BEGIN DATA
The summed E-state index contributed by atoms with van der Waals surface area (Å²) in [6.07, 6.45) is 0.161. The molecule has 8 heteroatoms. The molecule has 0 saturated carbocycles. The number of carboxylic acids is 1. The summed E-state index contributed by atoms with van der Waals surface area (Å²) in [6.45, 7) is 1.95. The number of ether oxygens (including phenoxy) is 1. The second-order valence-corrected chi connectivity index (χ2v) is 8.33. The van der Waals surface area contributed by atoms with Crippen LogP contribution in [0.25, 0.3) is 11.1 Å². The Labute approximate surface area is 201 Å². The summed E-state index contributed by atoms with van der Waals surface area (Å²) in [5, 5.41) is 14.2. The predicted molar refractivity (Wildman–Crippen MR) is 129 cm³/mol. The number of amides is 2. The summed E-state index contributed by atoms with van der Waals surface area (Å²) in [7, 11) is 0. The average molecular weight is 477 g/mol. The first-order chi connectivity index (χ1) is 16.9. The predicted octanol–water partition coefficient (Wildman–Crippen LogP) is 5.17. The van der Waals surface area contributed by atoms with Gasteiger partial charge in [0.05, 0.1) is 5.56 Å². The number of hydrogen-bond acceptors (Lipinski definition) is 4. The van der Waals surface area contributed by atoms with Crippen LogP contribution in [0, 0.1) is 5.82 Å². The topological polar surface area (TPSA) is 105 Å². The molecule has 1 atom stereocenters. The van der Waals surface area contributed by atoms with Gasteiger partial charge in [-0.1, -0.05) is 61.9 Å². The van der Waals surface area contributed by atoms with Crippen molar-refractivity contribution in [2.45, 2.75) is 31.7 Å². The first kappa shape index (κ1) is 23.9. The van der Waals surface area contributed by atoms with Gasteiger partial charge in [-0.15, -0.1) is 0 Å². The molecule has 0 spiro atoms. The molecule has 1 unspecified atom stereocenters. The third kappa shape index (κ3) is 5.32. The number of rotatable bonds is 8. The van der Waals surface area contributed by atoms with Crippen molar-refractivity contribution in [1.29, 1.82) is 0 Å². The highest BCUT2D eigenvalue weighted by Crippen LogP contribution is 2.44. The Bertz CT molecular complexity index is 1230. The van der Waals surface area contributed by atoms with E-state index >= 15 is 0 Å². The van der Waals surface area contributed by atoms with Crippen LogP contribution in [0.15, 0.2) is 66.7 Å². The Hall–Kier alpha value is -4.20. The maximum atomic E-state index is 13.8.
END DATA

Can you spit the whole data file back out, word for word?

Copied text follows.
The summed E-state index contributed by atoms with van der Waals surface area (Å²) in [6.07, 6.45) is 0.161. The molecule has 8 heteroatoms. The molecule has 0 saturated carbocycles. The number of carboxylic acids is 1. The summed E-state index contributed by atoms with van der Waals surface area (Å²) in [6.45, 7) is 1.95. The number of ether oxygens (including phenoxy) is 1. The second-order valence-corrected chi connectivity index (χ2v) is 8.33. The van der Waals surface area contributed by atoms with Crippen LogP contribution in [0.25, 0.3) is 11.1 Å². The Labute approximate surface area is 201 Å². The summed E-state index contributed by atoms with van der Waals surface area (Å²) in [5, 5.41) is 14.2. The predicted molar refractivity (Wildman–Crippen MR) is 129 cm³/mol. The number of amides is 2. The summed E-state index contributed by atoms with van der Waals surface area (Å²) in [7, 11) is 0. The average molecular weight is 477 g/mol. The first-order chi connectivity index (χ1) is 16.9. The predicted octanol–water partition coefficient (Wildman–Crippen LogP) is 5.17. The van der Waals surface area contributed by atoms with Gasteiger partial charge in [0.05, 0.1) is 5.56 Å². The number of hydrogen-bond acceptors (Lipinski definition) is 4. The van der Waals surface area contributed by atoms with Crippen LogP contribution in [0, 0.1) is 5.82 Å². The topological polar surface area (TPSA) is 105 Å². The molecule has 1 atom stereocenters. The van der Waals surface area contributed by atoms with Gasteiger partial charge in [-0.1, -0.05) is 61.9 Å². The van der Waals surface area contributed by atoms with Crippen molar-refractivity contribution in [2.45, 2.75) is 31.7 Å². The first kappa shape index (κ1) is 23.9. The van der Waals surface area contributed by atoms with Gasteiger partial charge in [-0.15, -0.1) is 0 Å². The molecule has 0 spiro atoms. The molecule has 1 unspecified atom stereocenters. The third kappa shape index (κ3) is 5.32. The number of rotatable bonds is 8. The van der Waals surface area contributed by atoms with Crippen molar-refractivity contribution in [1.29, 1.82) is 0 Å². The highest BCUT2D eigenvalue weighted by Crippen LogP contribution is 2.44. The Bertz CT molecular complexity index is 1230. The van der Waals surface area contributed by atoms with E-state index >= 15 is 0 Å². The van der Waals surface area contributed by atoms with Crippen LogP contribution in [0.15, 0.2) is 66.7 Å². The Hall–Kier alpha value is -4.20. The maximum atomic E-state index is 13.8.